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Depression Can Be Treated!

"Over the Boards" with Ron Ellis -- question and answer

Q:
Dear Mr. Ellis,

Reading your story has made an enormous difference in how I perceive my illness and myself. Knowing that someone as strong as you has suffered from depression has allowed me to know that I am not just a weak person but am truly ill. I needed someone to reinforce that for me.
 
I have a psychiatrist who has prescribed anti depressants and is monitoring them, but I do not seem to be getting much better. I have been on medication now for over 6 months. I am working, but I feel terrible everyday. It is such an effort to get through each day of work and sometimes I just feel as though I want to go home and sleep away the day.
 
I realize that you don't know much about me, but there must be something that gave you the motivation or help that you needed to find what it was that was missing. Do I need to take time off work in order to recover or can I do this while I continue to work? I feel dedicated to my work and my job is important to me and I don't want to let my fellow workers down but I just don't feel like I can give 100%.
 
I am not very comfortable about discussing my situation with anyone at work, as I am afraid they migh t g et rid of me. I work for a good company, but I don't know what their reaction would be to something like this. I am young,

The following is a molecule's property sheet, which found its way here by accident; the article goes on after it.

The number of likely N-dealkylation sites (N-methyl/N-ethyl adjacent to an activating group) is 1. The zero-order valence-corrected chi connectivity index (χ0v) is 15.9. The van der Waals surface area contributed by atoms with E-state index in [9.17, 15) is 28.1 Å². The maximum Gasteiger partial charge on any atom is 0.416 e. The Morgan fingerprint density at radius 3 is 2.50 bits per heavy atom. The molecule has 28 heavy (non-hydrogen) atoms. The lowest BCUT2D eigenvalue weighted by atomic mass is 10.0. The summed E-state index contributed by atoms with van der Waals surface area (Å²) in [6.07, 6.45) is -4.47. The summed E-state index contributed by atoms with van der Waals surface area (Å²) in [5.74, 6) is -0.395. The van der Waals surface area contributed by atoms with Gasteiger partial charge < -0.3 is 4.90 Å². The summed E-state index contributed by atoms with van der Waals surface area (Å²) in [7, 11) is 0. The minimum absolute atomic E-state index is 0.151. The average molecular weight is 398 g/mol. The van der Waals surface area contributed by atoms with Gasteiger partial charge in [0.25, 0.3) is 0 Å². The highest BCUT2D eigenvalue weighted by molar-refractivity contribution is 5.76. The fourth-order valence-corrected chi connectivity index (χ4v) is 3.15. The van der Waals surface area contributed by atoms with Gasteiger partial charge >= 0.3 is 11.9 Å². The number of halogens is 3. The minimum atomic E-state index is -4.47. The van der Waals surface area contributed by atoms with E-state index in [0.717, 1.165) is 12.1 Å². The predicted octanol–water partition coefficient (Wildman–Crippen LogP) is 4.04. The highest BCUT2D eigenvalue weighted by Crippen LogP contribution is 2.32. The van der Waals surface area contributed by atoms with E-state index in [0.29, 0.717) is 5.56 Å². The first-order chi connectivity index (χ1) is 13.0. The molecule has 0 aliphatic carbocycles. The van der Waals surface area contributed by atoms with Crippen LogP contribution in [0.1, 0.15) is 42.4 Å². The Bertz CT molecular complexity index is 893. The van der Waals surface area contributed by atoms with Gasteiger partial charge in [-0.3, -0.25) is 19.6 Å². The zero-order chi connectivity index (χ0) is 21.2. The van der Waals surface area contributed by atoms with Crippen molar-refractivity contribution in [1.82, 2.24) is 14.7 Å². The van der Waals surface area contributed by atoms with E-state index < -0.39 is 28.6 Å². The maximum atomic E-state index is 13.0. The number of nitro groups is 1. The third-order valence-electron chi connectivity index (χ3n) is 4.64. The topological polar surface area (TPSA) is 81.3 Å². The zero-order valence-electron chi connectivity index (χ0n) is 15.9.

28, and know I can offer many years of productive and valuable service, but my feeling is they might think, "if he's sick now, we'll have years of problems so lets get rid of him now". There has never been any mention of how they handle mental illness at this company so I don't know what their take on it might be.
 
Navid, Vancouver


A:  Dear Navid,
 
You are not a weak person and you are battling an illness.
 
Give the medications more time. For many patients, it can take three to six months to see and feel the benefits of a new medication. Your doctor may suggest a change of medication after a period of time.
 
After reading your letter, I don't think you need to take time off work, at least in the short term. If you have an employee assistance program at your workplace, it might be helpful to touch base with them. They should be able to inform you as to what support the company would provide if you needed to take some time off in the future.
 
Working harder and longer is not the solution. Over the next few months, try not to take on extra work projects. Be careful of stressors outside the office as well. This would not be a good time to build a new home. I suggest you use your weekends and evening to look after yourself even to the point of pampering yourself. If you have a close friend you can trust, try to open up. You may be surprised with the support you receive. Proper eating habits, sleep patterns and some exercise will help you through this difficult time. If you have some holidays coming to you, take them.
 
Share what you are doing with your doctor. Show your doctor that you are serious about getting better.
 
Ron Ellis
Got a question for Ron? Click here to ask.
 

   
Depression Can Be Treated!

 
 

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